- recovering from drought.
Different regions, industries and farmers will be at different stages of the cycle at any one time.
For farmers and rural communities:
- Before drought, it’s time to prepare for drier times ahead.
- During drought, it’s time to action your drought plan and make early decisions to manage the impacts.
- After drought, it’s time to recover and use the lessons learned to build back better.
The Australian Government is there with you at each stage of the cycle.
By adapting to the drought cycle, Australian farming can remain profitable and sustainable. It can continue to protect our land and water, strengthen rural communities, secure the nation’s food supply and grow our economy.
The Australian Government is improving how it monitors drying conditions and impacts on farmers and regional communities.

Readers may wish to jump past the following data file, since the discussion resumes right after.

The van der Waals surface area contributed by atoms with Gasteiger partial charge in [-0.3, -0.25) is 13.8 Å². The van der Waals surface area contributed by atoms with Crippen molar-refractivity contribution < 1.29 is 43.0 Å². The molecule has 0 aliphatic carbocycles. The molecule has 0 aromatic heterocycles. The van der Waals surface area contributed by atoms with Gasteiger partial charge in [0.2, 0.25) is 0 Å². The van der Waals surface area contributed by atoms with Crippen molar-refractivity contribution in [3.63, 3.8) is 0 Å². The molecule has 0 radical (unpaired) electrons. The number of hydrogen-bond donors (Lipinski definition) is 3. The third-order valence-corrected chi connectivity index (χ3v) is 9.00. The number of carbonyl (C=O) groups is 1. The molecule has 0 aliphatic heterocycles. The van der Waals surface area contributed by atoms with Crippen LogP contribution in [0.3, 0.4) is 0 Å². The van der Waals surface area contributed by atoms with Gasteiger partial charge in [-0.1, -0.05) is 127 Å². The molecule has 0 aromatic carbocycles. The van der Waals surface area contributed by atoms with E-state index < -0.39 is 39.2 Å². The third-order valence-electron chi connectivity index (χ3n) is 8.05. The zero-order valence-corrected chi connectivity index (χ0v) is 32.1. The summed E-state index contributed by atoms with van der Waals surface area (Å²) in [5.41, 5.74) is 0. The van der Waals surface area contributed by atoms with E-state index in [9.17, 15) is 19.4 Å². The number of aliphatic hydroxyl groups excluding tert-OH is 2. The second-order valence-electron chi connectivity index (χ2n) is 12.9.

Drought isn’t just about how much rain falls on a farm. The capacity to cope with dry conditions also depends on other factors. These include when rain falls, what the prevailing temperature, water balances, commodity prices and input costs are, and what financial and other reserves remain. Some of these factors are being integrated into an early warning system for drought.
The system will help translate climate data into current and future impacts on agriculture. It will feed Bureau of Meteorology seasonal forecasts into ABARES and CSIRO models to estimate rainfall deficiencies, soil moisture, pasture growth, crop yield and farm profit for 5km areas. These indicators will provide government with monthly data about the extent, severity and timing of impacts as conditions dry.